On The Fence: New Artwork Featuring Emergency Services Iconography and City Landmarks Unveiled in District 10 at San Francisco Fire Station 49
SAN FRANCISCO, May 25, 2023 – Mayor London Breed joined District 10 Supervisor Shamann Walton, Fire Chief Jeanine Nicholson, Director of Cultural Affairs Ralph Remington and other City officials on Wednesday, May 24 to officially unveil a new public art installation at San Francisco Fire Station 49 as part of National Emergency Medical Services (EMS) week.
“Serving the City”, by artist Michael Bartalos, embellishes the vehicle and pedestrian entrance and exit gates on both Jerrold Avenue and McKinnon Avenue at San Francisco's Fire Station No. 49 in the Bayview, located at 2241 Jerrold Avenue.
The artwork’s references to emblems, insignia, and badges of the EMS profession express the strength, courage and commitment of the personnel working within the facility and speak to the history and visual vernacular of the San Francisco Fire Department and the communities it serves.
"Art is the heart of San Francisco. What I love most about this piece is the story it tells, reminding us of the dedication our emergency service providers bring every day in service to others,” said Mayor London Breed. “On National EMS week, we celebrate the tireless work of our emergency services community, and pay tribute to those who are no longer with us, leaving a legacy of service for which we are all grateful.”
(Rendering: “Serving the City” by Michael Bartalos, 2022, Jerrold Avenue Gate. Courtesy of the Artist.)
“Serving the City” is comprised of layered cut stainless and painted steel panels installed on the facility’s street-facing entry and exit gates.
“I’m thrilled that we were able to bring this symbolic artwork to District 10 in an area and space where it is much needed,” said Supervisor, Shamann Walton. “Combining art and saving lives is something we need to celebrate, and I’m thankful this piece is accessible to everyone in our community.”
“I can’t think of a more fitting time than during National EMS week to officially unveil such a magnificent and symbolic installation” said Director of Cultural Affairs, Ralph Remington. “Art is powerful and healing. This work is our ‘thank you’ to the City’s first responders who do so much for the people of the City and County of San Francisco.”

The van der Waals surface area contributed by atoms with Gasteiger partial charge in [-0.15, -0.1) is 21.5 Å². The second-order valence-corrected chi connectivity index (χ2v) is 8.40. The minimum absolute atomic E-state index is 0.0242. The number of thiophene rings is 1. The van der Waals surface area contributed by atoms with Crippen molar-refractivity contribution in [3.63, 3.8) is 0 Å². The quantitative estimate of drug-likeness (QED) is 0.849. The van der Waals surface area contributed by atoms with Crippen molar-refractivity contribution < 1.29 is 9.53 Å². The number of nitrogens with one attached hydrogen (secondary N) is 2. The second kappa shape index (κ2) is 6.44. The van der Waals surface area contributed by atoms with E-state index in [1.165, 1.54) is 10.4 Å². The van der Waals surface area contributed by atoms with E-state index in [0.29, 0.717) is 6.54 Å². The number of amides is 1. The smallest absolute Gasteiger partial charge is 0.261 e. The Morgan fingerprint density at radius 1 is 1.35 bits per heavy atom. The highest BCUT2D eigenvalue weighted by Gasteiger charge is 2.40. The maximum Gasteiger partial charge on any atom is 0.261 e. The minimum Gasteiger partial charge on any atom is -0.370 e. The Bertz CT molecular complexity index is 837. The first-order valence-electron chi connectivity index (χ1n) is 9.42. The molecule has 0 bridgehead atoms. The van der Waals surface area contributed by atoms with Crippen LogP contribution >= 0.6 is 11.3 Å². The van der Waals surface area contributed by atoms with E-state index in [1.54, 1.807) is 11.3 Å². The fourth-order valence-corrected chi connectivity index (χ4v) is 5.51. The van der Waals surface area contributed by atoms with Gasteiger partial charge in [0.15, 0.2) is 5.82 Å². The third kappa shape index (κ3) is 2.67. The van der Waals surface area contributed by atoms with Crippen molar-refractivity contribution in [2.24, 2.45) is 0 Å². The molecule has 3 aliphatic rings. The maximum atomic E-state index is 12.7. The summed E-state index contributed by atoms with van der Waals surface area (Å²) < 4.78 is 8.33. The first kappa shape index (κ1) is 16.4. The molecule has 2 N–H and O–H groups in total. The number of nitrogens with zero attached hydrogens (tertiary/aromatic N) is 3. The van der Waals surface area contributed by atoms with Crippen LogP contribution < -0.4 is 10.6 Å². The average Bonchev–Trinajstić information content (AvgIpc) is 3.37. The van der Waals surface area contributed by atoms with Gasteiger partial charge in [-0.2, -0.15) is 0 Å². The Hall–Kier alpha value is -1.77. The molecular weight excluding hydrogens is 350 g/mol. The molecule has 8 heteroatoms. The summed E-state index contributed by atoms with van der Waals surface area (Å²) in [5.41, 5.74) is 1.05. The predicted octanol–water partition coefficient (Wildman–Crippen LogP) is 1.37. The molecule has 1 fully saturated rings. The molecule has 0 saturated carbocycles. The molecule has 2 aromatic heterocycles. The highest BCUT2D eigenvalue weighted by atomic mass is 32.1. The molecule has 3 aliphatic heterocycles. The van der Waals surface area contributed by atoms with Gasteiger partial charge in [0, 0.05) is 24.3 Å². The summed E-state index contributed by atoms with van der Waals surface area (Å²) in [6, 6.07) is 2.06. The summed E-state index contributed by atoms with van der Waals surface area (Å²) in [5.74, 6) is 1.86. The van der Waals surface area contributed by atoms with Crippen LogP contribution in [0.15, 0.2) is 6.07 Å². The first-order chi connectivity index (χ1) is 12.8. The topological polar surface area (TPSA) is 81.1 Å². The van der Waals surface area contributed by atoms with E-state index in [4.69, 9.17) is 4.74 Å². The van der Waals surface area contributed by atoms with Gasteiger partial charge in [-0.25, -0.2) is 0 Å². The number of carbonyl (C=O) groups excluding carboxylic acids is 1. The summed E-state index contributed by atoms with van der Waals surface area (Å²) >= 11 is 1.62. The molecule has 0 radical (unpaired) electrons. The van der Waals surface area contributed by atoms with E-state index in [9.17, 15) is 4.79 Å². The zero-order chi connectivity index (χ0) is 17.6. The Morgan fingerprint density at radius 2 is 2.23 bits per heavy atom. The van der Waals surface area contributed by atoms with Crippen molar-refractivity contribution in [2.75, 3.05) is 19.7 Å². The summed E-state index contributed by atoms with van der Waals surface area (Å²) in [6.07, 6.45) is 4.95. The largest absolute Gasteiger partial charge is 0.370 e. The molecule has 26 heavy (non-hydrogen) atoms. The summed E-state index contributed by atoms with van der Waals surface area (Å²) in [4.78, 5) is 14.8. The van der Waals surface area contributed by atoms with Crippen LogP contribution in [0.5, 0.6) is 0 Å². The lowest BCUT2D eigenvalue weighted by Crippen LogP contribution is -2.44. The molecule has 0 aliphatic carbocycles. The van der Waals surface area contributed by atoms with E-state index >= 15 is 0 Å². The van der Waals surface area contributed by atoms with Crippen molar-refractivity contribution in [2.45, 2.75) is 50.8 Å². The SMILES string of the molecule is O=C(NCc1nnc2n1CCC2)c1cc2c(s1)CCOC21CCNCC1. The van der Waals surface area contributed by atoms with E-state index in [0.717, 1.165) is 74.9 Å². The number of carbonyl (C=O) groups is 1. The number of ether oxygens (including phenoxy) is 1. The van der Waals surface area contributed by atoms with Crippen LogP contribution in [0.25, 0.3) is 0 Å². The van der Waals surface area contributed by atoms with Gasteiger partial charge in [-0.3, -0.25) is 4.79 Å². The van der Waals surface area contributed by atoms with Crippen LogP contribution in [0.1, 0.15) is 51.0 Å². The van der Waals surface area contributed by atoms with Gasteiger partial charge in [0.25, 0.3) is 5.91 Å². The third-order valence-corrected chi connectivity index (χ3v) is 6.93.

These surfaces act as Station 49’s public face for what is an otherwise restricted-access building. As such, the artwork functions as identifying markers for this essential civic facility and serves to enhance the ambulance drivers' experience of entering and exiting the facility several times a day.
The 58,451-square-foot facility stands four stories tall and replaces the previous Emergency Medical Services headquarters, which was located in San Francisco Fire Department’s logistics warehouse at 1415 Evans Avenue. The new headquarters has state-of-the-art technologies designed to meet the specialized needs of Emergency Medical Services staff and will allow first responders to better prepare their ambulances for deployment when responding to calls for emergencies and health crises.
The San Francisco Fire Department Emergency Medical Services Station No. 49 replacement project was funded by the 2016 Public Health and Safety Bond, which allocated $350 million toward capital improvements for City facilities to meet the critical health and safety needs of San Francisco.
San Francisco Public Works managed the $50.1 million project and hired MEI/MarJang Joint-Venture Architects for the design of the building. S.J. Amoroso Construction served as the general contractor for the project.
Construction on the facility began in October 2018 and was completed on May 7, 2021.